0409-20 NY Times Crossword 9 Apr 20, Thursday

Constructed by: Alex Eaton-Salners
Edited by: Will Shortz

Today’s Reveal Answer: Morse Code

Themed clues each include either “.” or “-”, and these are interpreted as MORSE CODE symbols for “E” and “T” respectively:

  • 58A Method of communication needed to understand 17-, 25-, 36- and 49-Across : MORSE CODE
  • 17A -able : PUT ON HOLD (Table)
  • 25A Big nos. : SCHNOZZOLA (Big nose)
  • 36A Op-ed : MADE A CHOICE (Opted)
  • 49A Mil. post, say : ROAD MARKER (Mile post, say)

… a complete list of answers

Bill’s time: 11m 40s

Bill’s errors: 0

Today’s Wiki-est Amazonian Googlies

Across

1 Cry from a card holder : UNO!

In my youth I remember being taught a great card game by a German acquaintance of mine, a game called Mau Mau. Years later I discovered that UNO is basically the same game, but played with a purpose-printed deck instead of the regular deck of playing cards that’s used for Mau Mau. I hear that Mau Mau is derived from the game called Crazy Eights.

9 Yoga pose : ASANA

“Asana” is a Sanskrit word that translates literally as “sitting down”. The asanas are the poses that a practitioner of yoga assumes. The most famous is the lotus position, the cross-legged pose called “padmasana”.

15 Putin ally in the Mideast : ASSAD

Dr. Bashar al-Assad is the current President of the Syrian Arab Republic and the son of the former President Hafez al-Assad, whom he replaced in 2001. President Assad is a medical doctor, speaks fluent English and conversational French. Assad was studying ophthalmology in London when he met his wife, who is an Englishwoman by birth.

16 “Old Town Road (feat. Billy Ray Cyrus),” for one : REMIX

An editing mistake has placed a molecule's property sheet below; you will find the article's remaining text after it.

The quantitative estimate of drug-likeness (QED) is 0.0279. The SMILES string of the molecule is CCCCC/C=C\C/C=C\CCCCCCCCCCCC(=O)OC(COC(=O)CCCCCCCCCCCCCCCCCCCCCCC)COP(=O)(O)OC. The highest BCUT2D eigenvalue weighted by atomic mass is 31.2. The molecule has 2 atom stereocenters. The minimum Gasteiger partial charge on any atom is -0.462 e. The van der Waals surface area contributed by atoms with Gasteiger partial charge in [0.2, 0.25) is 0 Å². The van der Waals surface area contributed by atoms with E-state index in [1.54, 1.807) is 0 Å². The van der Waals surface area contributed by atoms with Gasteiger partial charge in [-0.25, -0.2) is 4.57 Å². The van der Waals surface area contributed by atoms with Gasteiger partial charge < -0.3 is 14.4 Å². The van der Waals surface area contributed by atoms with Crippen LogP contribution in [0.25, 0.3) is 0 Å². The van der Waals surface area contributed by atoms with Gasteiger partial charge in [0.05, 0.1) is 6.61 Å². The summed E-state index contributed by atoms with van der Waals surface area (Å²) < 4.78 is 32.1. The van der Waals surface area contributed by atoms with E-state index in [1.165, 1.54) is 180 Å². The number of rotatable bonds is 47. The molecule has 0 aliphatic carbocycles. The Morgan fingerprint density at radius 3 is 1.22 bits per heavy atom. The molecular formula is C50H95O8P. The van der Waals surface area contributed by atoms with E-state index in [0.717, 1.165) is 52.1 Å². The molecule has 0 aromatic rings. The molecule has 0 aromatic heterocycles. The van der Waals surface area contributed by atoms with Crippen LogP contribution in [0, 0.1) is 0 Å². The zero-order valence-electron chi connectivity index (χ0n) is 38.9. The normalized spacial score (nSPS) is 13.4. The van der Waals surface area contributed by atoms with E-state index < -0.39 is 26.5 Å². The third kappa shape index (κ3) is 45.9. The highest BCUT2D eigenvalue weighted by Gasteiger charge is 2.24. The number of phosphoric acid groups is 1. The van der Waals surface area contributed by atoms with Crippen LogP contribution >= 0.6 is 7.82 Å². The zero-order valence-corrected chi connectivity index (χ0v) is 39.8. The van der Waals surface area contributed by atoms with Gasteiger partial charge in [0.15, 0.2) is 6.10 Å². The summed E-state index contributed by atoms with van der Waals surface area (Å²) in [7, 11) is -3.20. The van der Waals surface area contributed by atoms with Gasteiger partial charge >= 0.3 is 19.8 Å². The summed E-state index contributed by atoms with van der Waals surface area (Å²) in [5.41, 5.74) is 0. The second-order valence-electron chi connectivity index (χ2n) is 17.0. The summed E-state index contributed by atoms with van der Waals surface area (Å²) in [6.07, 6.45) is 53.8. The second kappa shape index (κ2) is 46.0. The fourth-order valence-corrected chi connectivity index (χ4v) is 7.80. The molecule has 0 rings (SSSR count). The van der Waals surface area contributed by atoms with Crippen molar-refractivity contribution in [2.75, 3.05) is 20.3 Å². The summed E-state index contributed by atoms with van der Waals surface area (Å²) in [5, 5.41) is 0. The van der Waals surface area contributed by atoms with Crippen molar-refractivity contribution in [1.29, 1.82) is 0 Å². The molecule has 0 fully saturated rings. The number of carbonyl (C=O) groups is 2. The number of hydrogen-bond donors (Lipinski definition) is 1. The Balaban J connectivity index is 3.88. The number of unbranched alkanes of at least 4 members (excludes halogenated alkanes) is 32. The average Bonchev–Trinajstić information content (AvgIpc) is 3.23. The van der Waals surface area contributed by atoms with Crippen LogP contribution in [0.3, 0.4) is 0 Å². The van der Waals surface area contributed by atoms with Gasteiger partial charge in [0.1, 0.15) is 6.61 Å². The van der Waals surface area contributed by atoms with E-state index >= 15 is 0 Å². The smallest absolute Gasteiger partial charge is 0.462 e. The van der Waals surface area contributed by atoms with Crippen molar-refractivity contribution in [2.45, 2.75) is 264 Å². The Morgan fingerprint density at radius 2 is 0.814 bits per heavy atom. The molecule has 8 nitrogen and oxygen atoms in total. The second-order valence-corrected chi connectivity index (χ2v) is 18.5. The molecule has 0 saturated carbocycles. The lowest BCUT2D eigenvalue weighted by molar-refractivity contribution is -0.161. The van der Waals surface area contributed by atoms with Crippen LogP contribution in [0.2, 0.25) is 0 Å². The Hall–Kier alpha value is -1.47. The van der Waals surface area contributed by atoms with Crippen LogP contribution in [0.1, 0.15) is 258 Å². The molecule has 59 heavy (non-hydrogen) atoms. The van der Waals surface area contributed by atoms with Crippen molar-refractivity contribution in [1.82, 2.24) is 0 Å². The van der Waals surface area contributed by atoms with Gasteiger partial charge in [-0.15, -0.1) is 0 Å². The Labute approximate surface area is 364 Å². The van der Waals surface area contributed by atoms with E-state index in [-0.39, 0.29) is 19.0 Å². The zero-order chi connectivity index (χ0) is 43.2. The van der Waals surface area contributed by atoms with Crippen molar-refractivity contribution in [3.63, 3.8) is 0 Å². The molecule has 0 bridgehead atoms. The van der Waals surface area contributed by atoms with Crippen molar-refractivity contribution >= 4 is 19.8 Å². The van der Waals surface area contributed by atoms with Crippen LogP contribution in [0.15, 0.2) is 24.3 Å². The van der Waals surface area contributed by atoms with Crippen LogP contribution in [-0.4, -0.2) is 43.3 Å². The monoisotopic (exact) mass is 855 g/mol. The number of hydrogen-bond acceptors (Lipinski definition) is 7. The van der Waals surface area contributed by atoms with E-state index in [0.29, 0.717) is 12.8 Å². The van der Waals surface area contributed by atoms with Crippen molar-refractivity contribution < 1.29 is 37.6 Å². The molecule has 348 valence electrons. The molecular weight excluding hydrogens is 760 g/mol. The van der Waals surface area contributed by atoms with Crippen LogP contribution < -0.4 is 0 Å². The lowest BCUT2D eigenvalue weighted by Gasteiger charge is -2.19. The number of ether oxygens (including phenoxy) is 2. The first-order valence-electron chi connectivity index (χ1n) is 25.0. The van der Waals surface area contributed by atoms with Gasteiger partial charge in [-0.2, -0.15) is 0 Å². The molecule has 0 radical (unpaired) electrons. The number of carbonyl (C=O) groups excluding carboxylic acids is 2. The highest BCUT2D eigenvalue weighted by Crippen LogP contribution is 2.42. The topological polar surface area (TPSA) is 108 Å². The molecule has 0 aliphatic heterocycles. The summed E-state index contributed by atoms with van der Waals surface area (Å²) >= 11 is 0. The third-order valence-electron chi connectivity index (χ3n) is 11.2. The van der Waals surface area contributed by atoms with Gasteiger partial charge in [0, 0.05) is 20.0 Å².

“Lil Nas X” is the stage name of rapper Montero Lamar Hill. He was born and raised just outside of Atlanta. His first hit was “Old Town Road”, which is classified as country rap.

17 -able : PUT ON HOLD (Table)

These “tabling” and “shelving” idioms drive me crazy, because they are often misused. If a topic is shelved, it is set aside. If a topic is tabled, it is brought “off the shelf” and put “on the table” for discussion. I know that language evolves, but I think that it should at least make sense …

20 Singer Turner’s memoir : I, TINA

“I, Tina” is a 1986 autobiography by Tina Turner. The book was so successful it was adapted into a movie called “What’s Love Got to Do With It?” The film version was released in 1993 and starring Angela Bassett as Tina Turner.

21 Alley sight : PIN

Bowling has been around for an awfully long time. The oldest known reference to the game is in Egypt, where pins and balls were found in an ancient tomb that is over 5,000 years old. The first form of the game to come to America was nine-pin bowling, which had been very popular in Europe for centuries. In 1841 in Connecticut, nine-pin bowling was banned due to its association with gambling. Supposedly, an additional pin was added to get around the ban, and ten-pin bowling was born.

23 Actress/singer Kravitz : ZOE

Zoë Kravitz is an actress and singer. Zoë has a couple of famous parents:, namely musician Lenny Kravitz and actress Lisa Bonet.

24 Frost formed from fog : RIME

Rime is the beautiful coating of ice that forms on surfaces like roofs, trees and grass, when cold water freezes instantly under the right conditions.

25 Big nos. : SCHNOZZOLA (Big nose)

“Schnoz(z)” is a slang term for a nose, particularly a large one.

29 Connecticut collegian : ELI

Yale University in New Haven, Connecticut was founded in 1701, making it the third-oldest university in the US. Originally called the Collegiate School, it was renamed to Yale University in honor of retired merchant Elihu Yale, who made generous contributions to the institution. Yale University’s nickname is “Old Eli”, in a nod to the benefactor.

30 Group HQ’d in Ramallah : PLO

The Palestine Liberation Organization (PLO) was founded in 1964. The PLO’s early stated goal was the liberation of Palestine, with Palestine defined as the geographic entity that existed under the terms of the British Mandate granted by the League of Nations back in 1923. The PLO was granted observer status (i.e. no voting rights) at the United Nations in 1974.

Ramallah is a Palestinian city in the West Bank located just a few miles from Jerusalem. It serves as the administrative capital of the Palestinian National Authority. The name “Ramallah” comes from the Arabic “ram” meaning “height” and “Allah” meaning “God”.

32 Late 1970s : DISCO ERA